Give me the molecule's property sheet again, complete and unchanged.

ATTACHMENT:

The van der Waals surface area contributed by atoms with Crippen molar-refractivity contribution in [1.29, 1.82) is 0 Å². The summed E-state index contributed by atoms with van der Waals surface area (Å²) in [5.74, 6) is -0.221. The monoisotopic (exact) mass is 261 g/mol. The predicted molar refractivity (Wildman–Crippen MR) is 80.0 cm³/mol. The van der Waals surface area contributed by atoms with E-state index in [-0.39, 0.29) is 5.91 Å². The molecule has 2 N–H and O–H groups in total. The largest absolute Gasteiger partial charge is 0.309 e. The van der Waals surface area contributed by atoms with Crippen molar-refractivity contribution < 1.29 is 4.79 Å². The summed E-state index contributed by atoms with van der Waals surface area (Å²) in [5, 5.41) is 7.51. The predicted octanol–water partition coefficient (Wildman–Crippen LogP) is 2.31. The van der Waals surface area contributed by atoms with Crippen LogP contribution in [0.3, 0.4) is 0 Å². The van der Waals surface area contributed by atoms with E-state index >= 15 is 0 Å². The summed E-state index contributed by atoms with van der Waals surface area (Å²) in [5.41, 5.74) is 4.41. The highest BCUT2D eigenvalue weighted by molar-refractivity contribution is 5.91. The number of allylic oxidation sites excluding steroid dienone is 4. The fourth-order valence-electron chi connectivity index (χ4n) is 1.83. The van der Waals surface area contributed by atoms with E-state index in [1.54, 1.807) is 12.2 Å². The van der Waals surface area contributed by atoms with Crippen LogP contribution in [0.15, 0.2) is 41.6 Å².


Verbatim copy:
The van der Waals surface area contributed by atoms with Crippen molar-refractivity contribution in [1.29, 1.82) is 0 Å². The summed E-state index contributed by atoms with van der Waals surface area (Å²) in [5.74, 6) is -0.221. The monoisotopic (exact) mass is 261 g/mol. The predicted molar refractivity (Wildman–Crippen MR) is 80.0 cm³/mol. The van der Waals surface area contributed by atoms with E-state index in [-0.39, 0.29) is 5.91 Å². The molecule has 2 N–H and O–H groups in total. The largest absolute Gasteiger partial charge is 0.309 e. The van der Waals surface area contributed by atoms with Crippen molar-refractivity contribution < 1.29 is 4.79 Å². The summed E-state index contributed by atoms with van der Waals surface area (Å²) in [5, 5.41) is 7.51. The predicted octanol–water partition coefficient (Wildman–Crippen LogP) is 2.31. The van der Waals surface area contributed by atoms with Crippen LogP contribution in [0.3, 0.4) is 0 Å². The van der Waals surface area contributed by atoms with E-state index >= 15 is 0 Å². The summed E-state index contributed by atoms with van der Waals surface area (Å²) in [5.41, 5.74) is 4.41. The highest BCUT2D eigenvalue weighted by molar-refractivity contribution is 5.91. The number of allylic oxidation sites excluding steroid dienone is 4. The fourth-order valence-electron chi connectivity index (χ4n) is 1.83. The van der Waals surface area contributed by atoms with E-state index in [1.54, 1.807) is 12.2 Å². The van der Waals surface area contributed by atoms with Crippen LogP contribution in [0.15, 0.2) is 41.6 Å².